Time Span (#100)
Today is the 100th post of Friday Forward. As we head into December, I’m reflecting on past posts. I’m also thinking about the future of Friday Forward and what the next 100 weeks might look like. It’s a good time of the year to be both reflective and prospective.
This future view of time ties in to an interesting, and even somewhat controversial, concept developed by Dr. Elliott Jaques, a multi-disciplinarian in Psychology, Sociology, Economics, Philosophy and Linguistics. Jacques concluded that we all have a natural time horizon we are comfortable with, a concept he coined “Time span of discretion.”
The idea is that each person’s ability to grow, lead and make good decisions in their job is limited by their capacity to think about certain time spans, or when these decisions “come due.” In other words, we each have an absolute upper limit on our capacity to handle time.
Here are some examples:
- Some jobs involve routine tasks with a time horizon of up to three months. E.g. shift workers, customer service representatives, mechanics, etc.
- Some jobs require people to make decisions over several years. E.g. various managerial positions with time horizons between one to five years.
- Some positions require a multi-year (5-10) view of work and outcomes. E.g. small company CEOs and large company executive vice presidents.
- And some positions require that time be spent regularly thinking decades – even centuries — into the future. e.g. visionaries like Einstein, Mother Theresa and Naveen Jain.
The implications of Jaques theory on our professional lives is profound as it suggests we are most effective working within our natural time span of discretion. When a job/role is beyond this time span, we are more likely to fail. Similarly, if work decisions fall below our time span of discretion, we may not feel challenged and will be equally dissatisfied.
It is not that simple however, as there is also a chicken and egg angle with this theory. It follows the same principal of comfort zones in that we need to break out of a routine in order to learn and grow. For example, if we operate in one time span at work 90 percent of the time, then we are likely to carry the same thinking into our personal lives and vice versa. I am guilty of this as I often think more about what my family needs from me in the long run rather than in the present moment.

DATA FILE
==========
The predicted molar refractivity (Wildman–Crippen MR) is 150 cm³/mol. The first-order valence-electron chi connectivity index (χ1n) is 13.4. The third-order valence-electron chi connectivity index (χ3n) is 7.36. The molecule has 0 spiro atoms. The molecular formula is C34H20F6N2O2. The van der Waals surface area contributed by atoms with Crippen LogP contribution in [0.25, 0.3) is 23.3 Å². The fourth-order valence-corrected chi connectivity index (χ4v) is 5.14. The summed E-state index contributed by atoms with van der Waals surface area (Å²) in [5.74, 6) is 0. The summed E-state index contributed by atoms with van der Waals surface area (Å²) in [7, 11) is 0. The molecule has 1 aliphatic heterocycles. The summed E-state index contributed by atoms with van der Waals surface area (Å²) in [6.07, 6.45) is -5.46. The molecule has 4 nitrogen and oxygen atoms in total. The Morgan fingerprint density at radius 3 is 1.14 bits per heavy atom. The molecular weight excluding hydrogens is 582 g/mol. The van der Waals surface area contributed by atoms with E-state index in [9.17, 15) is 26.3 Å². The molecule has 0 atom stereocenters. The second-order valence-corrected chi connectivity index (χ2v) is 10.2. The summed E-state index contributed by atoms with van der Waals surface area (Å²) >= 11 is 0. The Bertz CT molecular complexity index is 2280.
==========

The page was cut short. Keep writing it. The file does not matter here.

Whether your natural time span of discretion is shorter or longer, it’s important to step back from time to time to evaluate both the short- and long-term. This is one reason why our leadership team gathers for an off-site every quarter to plan out our goals for 2018 and beyond. Quarterly and annual off-sites are a great way for everyone to work “on the business” and not “in the business.”
The opposite is also true. Visionaries often benefit from shortening their time horizon and taking stock of how their long-term planning is materializing in the present. Elon Musk, for example, has a vision of revolutionizing the automotive industry, but his company’s most pressing need is to figure out how to produce the cars it has presold before it runs out of money.
As we head into December, it’s a great time to begin thinking about where your natural time span of discretion lies; how you can both leverage that innate strength while simultaneously operating outside your comfort zone to gain perspective.
Quote of the Week
“Long-range planning does not deal with the future decisions, but with the future of present decisions.”